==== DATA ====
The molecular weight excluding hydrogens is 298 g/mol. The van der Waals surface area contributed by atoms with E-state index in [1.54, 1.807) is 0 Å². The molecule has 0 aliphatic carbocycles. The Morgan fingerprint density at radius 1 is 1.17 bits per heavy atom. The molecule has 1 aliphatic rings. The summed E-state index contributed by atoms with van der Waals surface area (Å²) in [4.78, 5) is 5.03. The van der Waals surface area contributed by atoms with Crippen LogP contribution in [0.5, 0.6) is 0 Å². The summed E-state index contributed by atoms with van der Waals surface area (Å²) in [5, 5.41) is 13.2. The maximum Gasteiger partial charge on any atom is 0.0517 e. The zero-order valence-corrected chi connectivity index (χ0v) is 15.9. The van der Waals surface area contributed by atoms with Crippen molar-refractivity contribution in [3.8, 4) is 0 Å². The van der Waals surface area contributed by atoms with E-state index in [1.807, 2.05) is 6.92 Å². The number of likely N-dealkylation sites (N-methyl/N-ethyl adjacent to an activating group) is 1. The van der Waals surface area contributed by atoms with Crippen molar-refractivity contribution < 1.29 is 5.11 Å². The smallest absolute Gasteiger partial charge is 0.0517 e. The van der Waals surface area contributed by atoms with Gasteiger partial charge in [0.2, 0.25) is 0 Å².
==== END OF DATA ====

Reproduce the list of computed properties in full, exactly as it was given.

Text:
The molecular weight excluding hydrogens is 298 g/mol. The van der Waals surface area contributed by atoms with E-state index in [1.54, 1.807) is 0 Å². The molecule has 0 aliphatic carbocycles. The Morgan fingerprint density at radius 1 is 1.17 bits per heavy atom. The molecule has 1 aliphatic rings. The summed E-state index contributed by atoms with van der Waals surface area (Å²) in [4.78, 5) is 5.03. The van der Waals surface area contributed by atoms with Crippen LogP contribution in [0.5, 0.6) is 0 Å². The summed E-state index contributed by atoms with van der Waals surface area (Å²) in [5, 5.41) is 13.2. The maximum Gasteiger partial charge on any atom is 0.0517 e. The zero-order valence-corrected chi connectivity index (χ0v) is 15.9. The van der Waals surface area contributed by atoms with Crippen molar-refractivity contribution in [3.8, 4) is 0 Å². The van der Waals surface area contributed by atoms with E-state index in [1.807, 2.05) is 6.92 Å². The number of likely N-dealkylation sites (N-methyl/N-ethyl adjacent to an activating group) is 1. The van der Waals surface area contributed by atoms with Crippen molar-refractivity contribution < 1.29 is 5.11 Å². The smallest absolute Gasteiger partial charge is 0.0517 e. The van der Waals surface area contributed by atoms with Gasteiger partial charge in [0.2, 0.25) is 0 Å².